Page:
AISAC Crossfades Script with Robot API

Automating tedious and time-consuming tasks is one of the many benefits of using the CRI Atom Craft Robot API. For instance, there are many cases where you will need to use an AISAC to crossfade between the tracks of a Cue. This could be an engine sound where you need to blend different RPM loops, a rain sound with several levels of intensity, or a music sequence where new layers are added progressively.

If your Cue contains more than two or three tracks, it could take a lot of time to set the AISAC graphs properly for each track. In this post, we will see how to leverage the Robot API and write a Python script that automatically creates AISAC graphs crossfading between tracks.

Object User Variable

When creating an AISAC for an object (Cue, Track, etc.), an AISAC-Control must be specified. As we saw previously, the Robot API allows User Variables to be added within a script, so users can change the object/string/value specification in the GUI rather than directly in the code.

A User Variable is defined as follows:

# --BeginUserVariable
  comment:AISAC-Control to use for the crossfades.
# --EndUserVariable

We need to use a User Variable of the Object type, which is a bit different from the Value or String types. When defining an Object variable, a drag-and-drop area will appear in the script’s GUI.  Drag and drop an AISAC-Control object from the Project Tree. After clicking the Apply button, the code will be updated to get the specified object.

01 Object User Variable

Script Logic

We can now create the AISAC and the graph for each selected track, which will have a bell shape, so sounds can smoothly fade in and out.

We start by getting the list of selected tracks with the get_selected_objects function and determine the number of tracks.

# Get selected tracks:
selected_tracks = acproject.get_selected_objects("Track")["data"]

# Get number of tracks
track_number = len(selected_tracks)

The center points of the bell shapes will be equidistant from each other on the X-axis. So, we first calculate the distance between two successive center points. Since the x-axis of an AISAC is between 0 and 1 we simply need to divide 1 by the number of tracks minus 1.

# Get distance between points
point_rng = 1 / (track_number - 1)

02 Point Range

Now that we have the distance between each center point, we write a loop that goes through every track to create the AISAC and its graph. To achieve this, we use the create_aisac and create_aisac_graph functions. Of course, since we are creating crossfades, the AISAC graph will have to be of type Volume:

for i in range(track_number):
  # Create AISAC under the current track:
  track_aisac = acproject.create_aisac(selected_tracks[i], aisac_graph_name, AISAC_CONTROL)["data"]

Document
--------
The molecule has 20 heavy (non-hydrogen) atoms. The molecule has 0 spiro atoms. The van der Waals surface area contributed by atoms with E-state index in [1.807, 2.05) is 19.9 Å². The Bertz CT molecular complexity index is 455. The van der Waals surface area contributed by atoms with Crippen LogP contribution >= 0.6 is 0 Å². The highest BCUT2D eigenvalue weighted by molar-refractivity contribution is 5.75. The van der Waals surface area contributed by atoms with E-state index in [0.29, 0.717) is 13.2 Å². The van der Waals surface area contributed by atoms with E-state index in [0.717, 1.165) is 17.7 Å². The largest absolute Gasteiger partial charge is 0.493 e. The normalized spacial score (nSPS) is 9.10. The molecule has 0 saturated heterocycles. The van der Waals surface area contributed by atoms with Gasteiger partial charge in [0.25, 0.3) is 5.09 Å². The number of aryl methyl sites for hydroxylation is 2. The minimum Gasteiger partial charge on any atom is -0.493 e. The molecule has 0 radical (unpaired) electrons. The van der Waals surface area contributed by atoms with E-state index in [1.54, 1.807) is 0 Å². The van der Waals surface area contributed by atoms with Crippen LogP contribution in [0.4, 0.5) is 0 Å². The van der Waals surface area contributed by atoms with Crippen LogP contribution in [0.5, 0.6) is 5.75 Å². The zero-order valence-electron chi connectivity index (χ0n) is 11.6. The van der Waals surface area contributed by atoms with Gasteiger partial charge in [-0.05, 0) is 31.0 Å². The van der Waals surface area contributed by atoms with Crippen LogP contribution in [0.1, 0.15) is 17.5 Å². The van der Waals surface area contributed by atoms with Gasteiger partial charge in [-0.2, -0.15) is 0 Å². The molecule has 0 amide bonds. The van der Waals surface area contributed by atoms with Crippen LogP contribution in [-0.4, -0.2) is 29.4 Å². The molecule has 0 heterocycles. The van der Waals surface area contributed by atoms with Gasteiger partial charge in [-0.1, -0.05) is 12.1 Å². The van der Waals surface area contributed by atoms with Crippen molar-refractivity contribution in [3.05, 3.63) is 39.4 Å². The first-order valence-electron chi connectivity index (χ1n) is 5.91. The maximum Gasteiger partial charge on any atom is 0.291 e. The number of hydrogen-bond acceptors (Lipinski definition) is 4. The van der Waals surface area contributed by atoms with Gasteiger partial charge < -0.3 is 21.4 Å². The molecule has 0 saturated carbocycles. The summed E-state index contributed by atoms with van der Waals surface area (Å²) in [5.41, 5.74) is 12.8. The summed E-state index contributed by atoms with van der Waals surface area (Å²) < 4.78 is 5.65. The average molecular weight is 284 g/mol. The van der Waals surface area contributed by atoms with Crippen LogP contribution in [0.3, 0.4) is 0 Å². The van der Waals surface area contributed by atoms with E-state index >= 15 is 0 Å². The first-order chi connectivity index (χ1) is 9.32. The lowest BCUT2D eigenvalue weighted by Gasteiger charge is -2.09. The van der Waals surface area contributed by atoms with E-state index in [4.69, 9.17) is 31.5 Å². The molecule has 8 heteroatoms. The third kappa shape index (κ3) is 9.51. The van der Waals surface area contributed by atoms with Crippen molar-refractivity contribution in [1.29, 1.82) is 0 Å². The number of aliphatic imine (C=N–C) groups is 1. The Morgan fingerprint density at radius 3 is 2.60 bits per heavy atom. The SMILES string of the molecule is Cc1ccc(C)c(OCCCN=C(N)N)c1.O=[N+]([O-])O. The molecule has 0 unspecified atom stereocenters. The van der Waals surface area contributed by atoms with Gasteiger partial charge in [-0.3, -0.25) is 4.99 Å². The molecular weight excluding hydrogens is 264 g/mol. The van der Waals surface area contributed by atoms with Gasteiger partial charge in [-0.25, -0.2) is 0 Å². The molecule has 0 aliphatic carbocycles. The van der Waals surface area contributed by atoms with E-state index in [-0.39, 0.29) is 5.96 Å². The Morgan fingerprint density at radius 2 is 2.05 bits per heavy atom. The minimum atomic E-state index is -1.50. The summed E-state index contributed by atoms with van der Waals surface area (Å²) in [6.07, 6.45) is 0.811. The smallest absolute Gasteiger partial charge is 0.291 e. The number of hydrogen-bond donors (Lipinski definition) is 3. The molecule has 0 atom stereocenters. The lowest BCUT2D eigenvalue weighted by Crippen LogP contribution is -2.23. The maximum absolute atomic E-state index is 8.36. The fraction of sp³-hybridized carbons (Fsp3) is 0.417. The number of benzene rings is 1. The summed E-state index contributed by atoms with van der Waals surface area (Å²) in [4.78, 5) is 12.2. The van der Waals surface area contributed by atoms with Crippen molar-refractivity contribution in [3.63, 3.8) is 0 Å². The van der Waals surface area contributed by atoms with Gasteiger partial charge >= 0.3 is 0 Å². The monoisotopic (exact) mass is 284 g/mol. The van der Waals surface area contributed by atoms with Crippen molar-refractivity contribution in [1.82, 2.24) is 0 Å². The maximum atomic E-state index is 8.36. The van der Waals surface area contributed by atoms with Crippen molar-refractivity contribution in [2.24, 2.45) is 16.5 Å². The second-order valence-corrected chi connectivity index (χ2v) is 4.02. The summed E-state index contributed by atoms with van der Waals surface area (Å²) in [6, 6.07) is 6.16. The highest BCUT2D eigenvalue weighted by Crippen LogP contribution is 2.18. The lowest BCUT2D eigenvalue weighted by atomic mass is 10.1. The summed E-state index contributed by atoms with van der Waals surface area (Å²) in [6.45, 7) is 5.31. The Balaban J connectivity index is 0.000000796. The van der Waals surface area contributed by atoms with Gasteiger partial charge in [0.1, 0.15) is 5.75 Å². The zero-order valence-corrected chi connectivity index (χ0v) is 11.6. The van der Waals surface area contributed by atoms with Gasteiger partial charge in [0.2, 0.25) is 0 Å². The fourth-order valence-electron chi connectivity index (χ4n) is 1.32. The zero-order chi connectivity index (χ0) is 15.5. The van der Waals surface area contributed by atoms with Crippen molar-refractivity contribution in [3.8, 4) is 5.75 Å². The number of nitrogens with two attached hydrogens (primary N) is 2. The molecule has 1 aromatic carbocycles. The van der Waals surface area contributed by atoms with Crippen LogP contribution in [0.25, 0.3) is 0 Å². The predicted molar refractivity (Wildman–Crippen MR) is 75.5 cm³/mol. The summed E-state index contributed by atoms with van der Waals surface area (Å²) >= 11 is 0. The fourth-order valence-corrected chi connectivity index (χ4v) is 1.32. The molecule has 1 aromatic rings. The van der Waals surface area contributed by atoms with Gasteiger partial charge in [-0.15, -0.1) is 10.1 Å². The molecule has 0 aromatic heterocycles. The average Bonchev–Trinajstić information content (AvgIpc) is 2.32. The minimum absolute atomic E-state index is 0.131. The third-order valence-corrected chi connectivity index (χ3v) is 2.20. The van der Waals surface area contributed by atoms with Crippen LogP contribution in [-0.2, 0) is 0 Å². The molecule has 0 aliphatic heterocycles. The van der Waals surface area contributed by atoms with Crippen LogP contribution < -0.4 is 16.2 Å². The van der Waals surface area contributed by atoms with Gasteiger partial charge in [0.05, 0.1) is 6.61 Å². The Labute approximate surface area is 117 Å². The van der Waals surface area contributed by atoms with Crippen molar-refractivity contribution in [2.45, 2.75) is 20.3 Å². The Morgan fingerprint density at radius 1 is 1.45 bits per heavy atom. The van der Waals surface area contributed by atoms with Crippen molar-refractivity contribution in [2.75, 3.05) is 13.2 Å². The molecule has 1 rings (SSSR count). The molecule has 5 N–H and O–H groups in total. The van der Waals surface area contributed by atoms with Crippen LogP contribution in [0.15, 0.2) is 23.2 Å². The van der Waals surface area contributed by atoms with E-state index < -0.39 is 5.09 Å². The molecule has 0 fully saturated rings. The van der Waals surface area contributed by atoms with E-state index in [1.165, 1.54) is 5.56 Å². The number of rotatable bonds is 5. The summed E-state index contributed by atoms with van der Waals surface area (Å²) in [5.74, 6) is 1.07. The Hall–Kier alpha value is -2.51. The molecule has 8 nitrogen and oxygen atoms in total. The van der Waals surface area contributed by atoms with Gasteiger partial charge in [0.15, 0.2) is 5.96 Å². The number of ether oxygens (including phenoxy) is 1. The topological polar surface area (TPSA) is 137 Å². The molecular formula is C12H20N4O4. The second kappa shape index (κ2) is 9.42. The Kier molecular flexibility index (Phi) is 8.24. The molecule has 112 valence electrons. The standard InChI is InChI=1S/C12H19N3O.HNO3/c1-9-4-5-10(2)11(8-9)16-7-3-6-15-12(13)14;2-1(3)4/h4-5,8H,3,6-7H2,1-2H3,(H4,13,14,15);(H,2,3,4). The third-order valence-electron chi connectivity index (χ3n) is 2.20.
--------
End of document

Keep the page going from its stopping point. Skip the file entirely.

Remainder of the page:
# Create Volume graph:
  volume_graph = acproject.create_aisac_graph(track_aisac, "Volume")["data"]

Except for the first and last track, graphs should have 3 points, with the following value on the y-axis (called Destination Value for an AISAC).

  • 0 for the start point.
  • 1 for the center point.
  • 0 for the end point.

The graphs for the first and last tracks should have a fade-out and a fade-in shape, respectively. This means they will only need two points, which are:

  • Center and end points for the first track.
  • Start and center points for the last track.

Consequently, we will add conditions to avoid creating unwanted points for the first and last tracks.

For the graphs to crossfade, we will also increment the position of the point on the x-axis (called Control Value for an AISAC) at each iteration.

Graph points are created with the create_aisac_point function:

# Create graph points based on the position in the track list
# Create a start point, except for the first track
if i > 0:
  control_value_start = (point_rng * (i - 1))
  destination_value_start = 0
  graph_point_start = acproject.create_aisac_point(volume_graph, control_value_start, destination_value_start)["data"]

# Create a center point
control_value_center = (point_rng * i)
destination_value_center = 1
graph_point_center = acproject.create_aisac_point(volume_graph, control_value_center, destination_value_center)["data"]

# Create an end point, except for the last track
if i < track_number - 1:
  control_value_end = (point_rng * (i + 1))
  destination_value_end = 0
  graph_point_end = acproject.create_aisac_point(volume_graph, control_value_end, destination_value_end)["data"]

For the moment, with only 3 points, the graphs have triangular shapes. However, we can change the CurveType of the points to create the expected bell-shaped graphs needed for crossfading. Only the center and end points need to be updated by using the set_value function.

# Change curve type of the center point, except for the first track
curvetype_center = "FastChange"
acproject.set_value(graph_point_center, "CurveType", curvetype_center)

# Change curve type of the end point
curvetype_end = "SlowChange"
acproject.set_value(graph_point_end, "CurveType", curvetype_end)

You can download the full script below. Open it in AtomCraft’s script editor, then drag and drop an AISAC-Control on the User Variable area. Click the apply button and save the script. Finally, select the tracks and run the script to automatically create crossfades!

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